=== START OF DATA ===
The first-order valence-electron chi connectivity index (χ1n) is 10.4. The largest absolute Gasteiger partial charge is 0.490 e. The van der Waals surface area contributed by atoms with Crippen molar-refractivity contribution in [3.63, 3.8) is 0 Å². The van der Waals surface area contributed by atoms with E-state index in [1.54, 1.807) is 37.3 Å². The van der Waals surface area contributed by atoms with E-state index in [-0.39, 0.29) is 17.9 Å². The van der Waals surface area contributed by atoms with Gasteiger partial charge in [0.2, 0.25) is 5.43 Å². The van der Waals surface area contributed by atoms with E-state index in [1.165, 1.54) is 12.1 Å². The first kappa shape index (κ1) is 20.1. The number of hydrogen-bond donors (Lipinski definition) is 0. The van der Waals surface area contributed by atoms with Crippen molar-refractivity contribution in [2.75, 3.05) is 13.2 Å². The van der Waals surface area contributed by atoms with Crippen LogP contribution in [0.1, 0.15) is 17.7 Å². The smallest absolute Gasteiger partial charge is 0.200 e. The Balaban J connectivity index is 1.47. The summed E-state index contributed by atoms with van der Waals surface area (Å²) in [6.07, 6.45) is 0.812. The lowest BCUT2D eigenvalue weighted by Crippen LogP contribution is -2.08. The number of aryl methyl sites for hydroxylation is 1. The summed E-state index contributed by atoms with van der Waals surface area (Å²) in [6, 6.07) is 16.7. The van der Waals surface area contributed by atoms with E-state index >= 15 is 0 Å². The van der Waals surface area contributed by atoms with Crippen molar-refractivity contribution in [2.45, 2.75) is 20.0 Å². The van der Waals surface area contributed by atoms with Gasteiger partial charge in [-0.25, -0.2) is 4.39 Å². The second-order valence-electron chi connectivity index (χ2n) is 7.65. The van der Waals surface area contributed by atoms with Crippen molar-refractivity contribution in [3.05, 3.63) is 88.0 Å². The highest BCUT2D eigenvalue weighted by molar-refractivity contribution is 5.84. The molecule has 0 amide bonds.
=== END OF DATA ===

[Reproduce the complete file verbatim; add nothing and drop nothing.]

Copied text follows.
The first-order valence-electron chi connectivity index (χ1n) is 10.4. The largest absolute Gasteiger partial charge is 0.490 e. The van der Waals surface area contributed by atoms with Crippen molar-refractivity contribution in [3.63, 3.8) is 0 Å². The van der Waals surface area contributed by atoms with E-state index in [1.54, 1.807) is 37.3 Å². The van der Waals surface area contributed by atoms with E-state index in [-0.39, 0.29) is 17.9 Å². The van der Waals surface area contributed by atoms with Gasteiger partial charge in [0.2, 0.25) is 5.43 Å². The van der Waals surface area contributed by atoms with E-state index in [1.165, 1.54) is 12.1 Å². The first kappa shape index (κ1) is 20.1. The number of hydrogen-bond donors (Lipinski definition) is 0. The van der Waals surface area contributed by atoms with Crippen molar-refractivity contribution in [2.75, 3.05) is 13.2 Å². The van der Waals surface area contributed by atoms with Crippen LogP contribution in [0.1, 0.15) is 17.7 Å². The smallest absolute Gasteiger partial charge is 0.200 e. The Balaban J connectivity index is 1.47. The summed E-state index contributed by atoms with van der Waals surface area (Å²) in [6.07, 6.45) is 0.812. The lowest BCUT2D eigenvalue weighted by Crippen LogP contribution is -2.08. The number of aryl methyl sites for hydroxylation is 1. The summed E-state index contributed by atoms with van der Waals surface area (Å²) in [6, 6.07) is 16.7. The van der Waals surface area contributed by atoms with E-state index >= 15 is 0 Å². The van der Waals surface area contributed by atoms with Crippen molar-refractivity contribution in [2.45, 2.75) is 20.0 Å². The van der Waals surface area contributed by atoms with Gasteiger partial charge in [-0.25, -0.2) is 4.39 Å². The second-order valence-electron chi connectivity index (χ2n) is 7.65. The van der Waals surface area contributed by atoms with Crippen molar-refractivity contribution in [3.05, 3.63) is 88.0 Å². The highest BCUT2D eigenvalue weighted by molar-refractivity contribution is 5.84. The molecule has 0 amide bonds.